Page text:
I suppose I live in Virginia now, huh? That’s not entirely why these are my two most recent reads, but it maybe had at least a small influence. At any rate, it was fun to see Fredericksburg, Stafford County, the Rappahannock River, and Patawomeck Indians make appearances.
Horn’s book wasn’t earth-shattering, but it is a clear account of the Roanoke ventures–especially their larger context, including events in England that distracted Ralegh and undermined ongoing support of the North American enterprise. I also appreciate his cautious examination of the various rumors and reports about the fate of the colonists in the decades that followed–and I think he offers a measured, plausible explanation for what happened to them.
Last fall’s U.S. Environmental History class included a series of student presentations based on book-length monographs as a way of broadening topics beyond what we read together, and one of those books was Rice’s. It seemed like a nice complement to the books on colonial New England and the lower Mississippi Valley; it was centered on a watershed, a bioregional frame we discussed; and it was meant to appeal to anybody who wanted to read some more about local environmental history. Well, it wasn’t a big hit with the students who worked with it, so I wanted to give it a more thorough read, and sure enough, I kind of agree with my students’ take on it. They thought the environmental component was incomplete–that he had a basic idea, but didn’t fully work out the implications, and didn’t stay focused on the environmental thread throughout the book. I’m less harsh in my evaluation than they were privately, but I understand their concern that the book frequently strays from its stated focus on environmental factors. Rice definitely establishes an environmental formulation–that there was a north-south division that established prior to the colonial era that continued to be of significance as Europeans arrived, and that significant environmental differences marked the development of the coastal plain, inner plain, and interior–and puts together a nice synthesis of colonial settlement throughout the Potomac watershed, the environmental components don’t develop as much. In particular, we don’t get a very dynamic environment, nor do we get one that is in constant dialogue with its human inhabitants (I think he does a better job with this in the chapters devoted to pre-contact Native American inhabitants than those considering the colonial era). For instance, while he spends a decent amount of time discussing conflicts between various peoples claiming sovereignties over lands, there is a missed opportunity to think more extensively about the environmental logics of those claimed territories. Anyway, it’s undoubtedly a book with value, but also a book that leaves plenty of room for further development.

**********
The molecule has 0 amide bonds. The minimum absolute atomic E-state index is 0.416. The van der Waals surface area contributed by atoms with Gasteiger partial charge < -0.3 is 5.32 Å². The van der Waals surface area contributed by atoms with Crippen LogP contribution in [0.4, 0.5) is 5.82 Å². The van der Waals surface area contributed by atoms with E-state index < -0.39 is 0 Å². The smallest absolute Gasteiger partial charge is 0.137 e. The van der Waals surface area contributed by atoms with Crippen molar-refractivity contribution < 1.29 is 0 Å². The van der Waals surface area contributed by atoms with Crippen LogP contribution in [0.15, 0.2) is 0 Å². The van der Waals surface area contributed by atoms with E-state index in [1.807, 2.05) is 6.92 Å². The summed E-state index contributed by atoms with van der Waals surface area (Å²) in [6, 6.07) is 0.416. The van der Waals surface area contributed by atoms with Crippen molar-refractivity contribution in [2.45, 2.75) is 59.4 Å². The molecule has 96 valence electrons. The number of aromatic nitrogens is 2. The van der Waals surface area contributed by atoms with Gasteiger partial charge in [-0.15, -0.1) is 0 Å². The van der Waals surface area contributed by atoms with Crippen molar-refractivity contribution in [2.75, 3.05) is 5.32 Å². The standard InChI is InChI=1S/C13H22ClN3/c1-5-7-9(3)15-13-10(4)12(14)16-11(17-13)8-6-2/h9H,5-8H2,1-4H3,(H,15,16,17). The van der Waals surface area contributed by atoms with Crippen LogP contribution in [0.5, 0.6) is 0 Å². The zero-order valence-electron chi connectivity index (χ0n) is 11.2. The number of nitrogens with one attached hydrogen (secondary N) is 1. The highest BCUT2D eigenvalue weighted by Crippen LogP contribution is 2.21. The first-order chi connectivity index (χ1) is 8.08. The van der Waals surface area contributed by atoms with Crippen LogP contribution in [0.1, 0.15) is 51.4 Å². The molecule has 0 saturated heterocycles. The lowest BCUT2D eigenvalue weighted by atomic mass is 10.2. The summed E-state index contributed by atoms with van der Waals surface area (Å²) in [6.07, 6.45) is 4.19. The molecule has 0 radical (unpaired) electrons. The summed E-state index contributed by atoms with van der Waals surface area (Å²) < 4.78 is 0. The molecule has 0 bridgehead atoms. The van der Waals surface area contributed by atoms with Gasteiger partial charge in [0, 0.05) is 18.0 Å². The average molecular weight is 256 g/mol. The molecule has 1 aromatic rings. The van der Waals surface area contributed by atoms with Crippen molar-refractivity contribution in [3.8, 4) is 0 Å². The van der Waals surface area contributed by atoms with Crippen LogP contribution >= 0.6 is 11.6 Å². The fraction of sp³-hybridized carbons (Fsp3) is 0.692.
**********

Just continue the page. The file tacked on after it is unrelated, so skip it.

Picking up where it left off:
Next up: reading myself further away from home, with the Shawnee and then possibly the Creek, New England Puritans, New Orleans, Medieval Europe, or a slave ship in the Atlantic.